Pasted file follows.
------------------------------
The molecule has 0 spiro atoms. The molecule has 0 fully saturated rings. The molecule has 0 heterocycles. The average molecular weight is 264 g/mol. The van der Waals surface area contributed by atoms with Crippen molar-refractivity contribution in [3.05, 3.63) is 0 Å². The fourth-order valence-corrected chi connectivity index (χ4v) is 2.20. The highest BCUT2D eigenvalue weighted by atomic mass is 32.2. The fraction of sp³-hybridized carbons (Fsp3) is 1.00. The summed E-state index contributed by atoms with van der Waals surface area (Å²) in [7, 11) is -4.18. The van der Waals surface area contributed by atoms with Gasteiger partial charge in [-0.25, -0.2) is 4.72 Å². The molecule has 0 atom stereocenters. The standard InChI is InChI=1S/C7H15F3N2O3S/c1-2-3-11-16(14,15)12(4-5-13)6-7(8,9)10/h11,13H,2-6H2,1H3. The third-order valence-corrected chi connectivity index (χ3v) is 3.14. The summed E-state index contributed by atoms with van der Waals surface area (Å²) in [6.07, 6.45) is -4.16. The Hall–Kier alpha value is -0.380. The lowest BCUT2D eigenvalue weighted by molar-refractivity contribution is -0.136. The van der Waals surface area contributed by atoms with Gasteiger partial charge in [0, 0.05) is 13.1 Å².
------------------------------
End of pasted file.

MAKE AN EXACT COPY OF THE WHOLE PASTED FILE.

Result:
The molecule has 0 spiro atoms. The molecule has 0 fully saturated rings. The molecule has 0 heterocycles. The average molecular weight is 264 g/mol. The van der Waals surface area contributed by atoms with Crippen molar-refractivity contribution in [3.05, 3.63) is 0 Å². The fourth-order valence-corrected chi connectivity index (χ4v) is 2.20. The highest BCUT2D eigenvalue weighted by atomic mass is 32.2. The fraction of sp³-hybridized carbons (Fsp3) is 1.00. The summed E-state index contributed by atoms with van der Waals surface area (Å²) in [7, 11) is -4.18. The van der Waals surface area contributed by atoms with Gasteiger partial charge in [-0.25, -0.2) is 4.72 Å². The molecule has 0 atom stereocenters. The standard InChI is InChI=1S/C7H15F3N2O3S/c1-2-3-11-16(14,15)12(4-5-13)6-7(8,9)10/h11,13H,2-6H2,1H3. The third-order valence-corrected chi connectivity index (χ3v) is 3.14. The summed E-state index contributed by atoms with van der Waals surface area (Å²) in [6.07, 6.45) is -4.16. The Hall–Kier alpha value is -0.380. The lowest BCUT2D eigenvalue weighted by molar-refractivity contribution is -0.136. The van der Waals surface area contributed by atoms with Gasteiger partial charge in [0, 0.05) is 13.1 Å².